Each carotid artery was enrolled as an independent variable and only a stroke or TIA in an ipsilateral cerebrum corresponding to same side stenotic carotid artery was recorded as an adverse neurological event after excluding for non-carotid related etiological factors for stroke. In the event that postoperative neurological events were noted, contributing factors such as hemodynamic instability, resuscitation or re-intubation were assessed.


We looked at selected individuals with associated demographics (Table 1). 


Right Side Stenosis

Left Side Stenosis


<20% stenosis (n=177)

>60% stenosis (n=73)

P Value

<20% stenosis (n=187)

>60% stenosis  (n=75)

P Value



99 (55%)

38 (52%)


108 (57.7%)

40 (53%)



78 (44%)

35 (47%)


79 (42.2%)

35 (46%)


















114 (64.4%)

51 (69%)


115 (61.4%)

54 (72%)



115 (87.5%)

47 (64%)


119 (63.6%)

49 (65%)



68 (38.4%)

20 (73%)


70 (37.4%)

25 (33%)





13 (7%)

7 (9%)


12 (6%)

6 (8%)




Table1: Baseline patient characteristics. Group comparisons were made using student t-test for continuous variable and Chi square or Fisher’s test for categorical variables.
Body Mass Index

Standard statistical analysis was performed using Windows version 3.3.2 software. Group comparisons were made using student t-test for continuous variable and Chi square or Fisher’s test for categorical variables. Prevalence of carotid stenosis of over 60% was significantly higher in older age, an increased BMI was associated with more frequent carotid stenosis reaching a statistical significance in left carotid artery.  


Our study demonstrated no stroke or TIA in 580 carotids with variable degree of stenosis undergoing non cardiac surgery. This included 117 carotids with stenosis of over 60% and 6 carotids with critical stenosis of 80-99 and 8 carotids with total occlusion with variable degree of stenosis in other carotid arteries.


Nine-hundred and twenty-two patients were identified. After exclusions for prior TIA or stroke, missing demographic information, suboptimal carotid ultrasound studies and inadequate postoperative documentation or neurological status, 472 patients were included in the study corresponding to 944 carotid arteries (Figure 1). From this group, 380 carotids which had <19% stenosis served as control group and 580 carotids had variable degree of occlusive disease (Figure 2). 

Figure 1: Patient selection flow diagram.


 Figure 2: Algorithm of study design and recruitment of carotid arteries without and with various degree of stenosis undergoing non-cardiac surgery.

Among the carotids with significant occlusive features 8 had total occlusion and 7 had critical stenosis (Tables 2 and 3) undergoing low, intermediate and high risk surgical procedure. All individuals had clinical follow-up in two weeks and there were no neurological events (TIA or stroke) were reported.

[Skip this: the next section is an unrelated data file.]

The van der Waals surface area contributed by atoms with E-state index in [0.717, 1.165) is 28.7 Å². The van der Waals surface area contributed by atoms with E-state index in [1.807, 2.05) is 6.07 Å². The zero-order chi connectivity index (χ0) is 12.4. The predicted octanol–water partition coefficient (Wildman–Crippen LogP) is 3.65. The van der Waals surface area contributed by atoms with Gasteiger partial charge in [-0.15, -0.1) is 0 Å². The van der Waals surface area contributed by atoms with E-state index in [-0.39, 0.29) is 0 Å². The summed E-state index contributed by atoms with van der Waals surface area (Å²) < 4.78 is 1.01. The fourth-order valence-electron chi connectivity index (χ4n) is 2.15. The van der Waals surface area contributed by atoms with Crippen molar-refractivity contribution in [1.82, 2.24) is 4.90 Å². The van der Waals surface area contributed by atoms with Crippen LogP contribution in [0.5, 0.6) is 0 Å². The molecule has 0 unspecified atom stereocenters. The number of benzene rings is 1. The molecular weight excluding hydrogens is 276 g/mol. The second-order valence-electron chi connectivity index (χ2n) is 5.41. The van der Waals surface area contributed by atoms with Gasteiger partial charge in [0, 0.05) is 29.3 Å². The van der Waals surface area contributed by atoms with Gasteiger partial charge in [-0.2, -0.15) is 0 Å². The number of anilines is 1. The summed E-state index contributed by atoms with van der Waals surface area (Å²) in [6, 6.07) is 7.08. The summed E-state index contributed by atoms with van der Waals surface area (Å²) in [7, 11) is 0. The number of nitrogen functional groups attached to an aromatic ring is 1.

Contralateral ICA

High Risk




80-99% (n=1)*


·         Hernia repair



60-79% (n=1)

·         Spine surgery




40-59% (n=2)


·         Colon surgery

·         Hernia repair



20-39% (n=3)

·         Knee arthroplasty

·         Spine surgery

·         Hernia repair



0-19% (n=1)


·         Hernia repair


 Table 2: Characteristic of surgeries in patients with total occlusion of carotids and with various degree of stenosis in contralateral carotid artery.

ICA: Internal Carotid Artery. 


Contralateral ICA

High Risk


Low Risk


80-99% (n=2)


·         Hernia procedure

·         Bariatric procedure



60-79% (n=1)


·         ENT surgery



40-59% (n=2)

·         Nephrectomy


·         Pilonidal abscess removal


20-39% (n=1)


·         Eye procedure

Table 3: Characteristic of surgeries in patients with critically stenotic carotids (80-99%) with various degree of stenosis in contralateral carotid artery.

ICA: Internal Carotid Artery.



Limitations to our study include the retrospective nature of investigation and the small sample size of patients with critical stenosis or total occlusion undergoing surgeries. Although still a small sample size to determine the risk of an infrequent event, this study provides some reassurance to the expectation that TIA or stroke following non-carotid, non-cardiac surgery is rare, in part due to differing pathophysiology.


No TIA or stroke was observed in asymptomatic patients with known extracranial carotid artery stenosis undergoing a variety of non-cardiac surgeries suggesting that no intervention is required during preoperative assessment by a vascular specialist.


There are 5 authors involved in producing this article. All authors contributed in designing, data collection and writing of the article. All authors had direct access to data which was collected in Redcap a secure web application to manage surreys and database. There has been no industry found to use for the preparation of our manuscript. There has been no financial or personal interest that may affect objectivity and therefore outcome of the study (A separate COI letter was signed previously and attached to publisher web already).


The study was supported by research fund from Vascular Medicine Department at Cleveland Clinic Florida.


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Citation: Farid MM, Rammohan R, Mountjoy-Cross T, Asher C (2020) Risk of Post-Operative Stroke in Asymptomatic Patients with Known Extra-Cranial Carotid Artery Disease Undergoing Non-Cardiac Surgery. J Non Invasive Vasc Invest 5: 020.

Copyright: © 2020  Mehrdad Mac Farid, et al. This is an open-access article distributed under the terms of the Creative Commons Attribution License, which permits unrestricted use, distribution, and reproduction in any medium, provided the original author and source are credited.